THE CONTAINER KIDS IN THE LAST DAYS OF THE JUNGLE. A sad end to a sad story.

I visited what was left of the ‘Jungle’ refugee camp in Calais on Tuesday Nov 1st with friend Mitch, who has been making regular visits over the last year and a half with various volunteer groups. I accompanied him and others for a working weekend last May, when the camp was still in full swing. The difference was starkly depressing.

The entire site, once a huddled city of makeshift tens and shelters, a place of both hope and despair with a huge community spirit, was now an empty and desolate wasteland, dotted with piles of burnt wood and the remains of shelters, still blowing gusts of acrid smoke in the wintry air. Bulldozers rampaged over the area, clearing the rubble.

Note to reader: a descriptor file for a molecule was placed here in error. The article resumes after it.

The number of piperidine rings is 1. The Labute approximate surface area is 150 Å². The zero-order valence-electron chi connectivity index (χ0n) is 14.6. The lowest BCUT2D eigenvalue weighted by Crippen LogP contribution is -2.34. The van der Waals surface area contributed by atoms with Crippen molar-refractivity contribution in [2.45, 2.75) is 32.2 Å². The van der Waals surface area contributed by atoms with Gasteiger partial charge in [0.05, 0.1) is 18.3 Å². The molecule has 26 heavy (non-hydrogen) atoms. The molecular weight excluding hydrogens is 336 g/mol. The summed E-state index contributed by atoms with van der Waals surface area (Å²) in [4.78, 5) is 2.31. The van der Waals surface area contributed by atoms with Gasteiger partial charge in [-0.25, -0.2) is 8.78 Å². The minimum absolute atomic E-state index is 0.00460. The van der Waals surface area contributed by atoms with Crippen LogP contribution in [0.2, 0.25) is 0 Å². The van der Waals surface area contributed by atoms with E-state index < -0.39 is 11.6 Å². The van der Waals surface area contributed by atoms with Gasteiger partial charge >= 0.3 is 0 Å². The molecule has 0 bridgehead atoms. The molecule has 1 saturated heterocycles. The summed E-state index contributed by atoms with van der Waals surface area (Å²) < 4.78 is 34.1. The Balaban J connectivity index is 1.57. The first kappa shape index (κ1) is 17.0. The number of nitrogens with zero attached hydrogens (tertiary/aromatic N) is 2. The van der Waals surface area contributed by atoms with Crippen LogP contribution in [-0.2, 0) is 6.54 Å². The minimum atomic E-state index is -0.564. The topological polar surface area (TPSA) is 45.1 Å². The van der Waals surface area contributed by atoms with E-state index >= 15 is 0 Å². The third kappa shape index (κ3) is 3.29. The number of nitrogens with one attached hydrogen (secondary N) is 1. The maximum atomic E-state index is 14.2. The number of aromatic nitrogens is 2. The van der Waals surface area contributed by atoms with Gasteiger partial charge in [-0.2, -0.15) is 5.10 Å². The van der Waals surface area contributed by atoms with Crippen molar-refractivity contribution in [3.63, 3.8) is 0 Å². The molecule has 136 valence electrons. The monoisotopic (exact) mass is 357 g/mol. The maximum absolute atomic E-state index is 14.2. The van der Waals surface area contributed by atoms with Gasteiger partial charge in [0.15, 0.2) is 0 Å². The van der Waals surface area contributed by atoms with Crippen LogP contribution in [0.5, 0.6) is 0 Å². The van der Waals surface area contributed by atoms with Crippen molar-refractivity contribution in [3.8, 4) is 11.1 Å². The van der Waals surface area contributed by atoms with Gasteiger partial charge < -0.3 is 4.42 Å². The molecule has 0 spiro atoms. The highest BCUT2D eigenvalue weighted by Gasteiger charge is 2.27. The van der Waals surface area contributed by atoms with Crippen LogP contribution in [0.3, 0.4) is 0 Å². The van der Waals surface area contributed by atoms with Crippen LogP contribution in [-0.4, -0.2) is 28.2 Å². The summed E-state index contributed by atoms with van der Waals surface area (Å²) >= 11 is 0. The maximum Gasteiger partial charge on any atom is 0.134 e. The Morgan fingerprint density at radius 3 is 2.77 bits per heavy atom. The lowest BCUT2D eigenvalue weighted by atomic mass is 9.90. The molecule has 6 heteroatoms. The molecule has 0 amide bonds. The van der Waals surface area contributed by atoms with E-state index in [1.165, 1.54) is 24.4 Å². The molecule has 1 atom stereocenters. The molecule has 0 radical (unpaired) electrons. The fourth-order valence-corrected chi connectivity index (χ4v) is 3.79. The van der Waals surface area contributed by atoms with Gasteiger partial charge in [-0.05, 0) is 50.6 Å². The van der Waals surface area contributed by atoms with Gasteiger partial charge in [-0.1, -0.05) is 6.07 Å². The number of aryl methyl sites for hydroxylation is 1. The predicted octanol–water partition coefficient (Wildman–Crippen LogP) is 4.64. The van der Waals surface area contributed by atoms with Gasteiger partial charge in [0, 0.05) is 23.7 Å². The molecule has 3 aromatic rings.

Calais town was eerily quiet, but we sensed unseen presences behind closed doors.  Although the camp has been evacuated and demolished, thousands of inhabitants bussed off to other parts of France, where they are probably not welcomed by right wing mayors, there are still refugees scattered all over the area. Many of them were unable to register because of the chaos and inefficiency of the registration system. Some have fled into the woods to set up makeshift camps and live rough. Some have gone into hiding with kind French people, (yes there are some in Calais) until they can sort themselves out. One Frenchwoman took in an Afghan family with young children. They were taken back to the camp and she was arrested and interrogated for four hours, and told she couldn’t offer shelter. Some are staying in the Salaam refuge, a Moslem centre which will take anyone from any religion. Some have been staying in a Catholic refuge centre. And many have gravitated to Paris, where they have been camping out in the open and treated brutally by French riot police.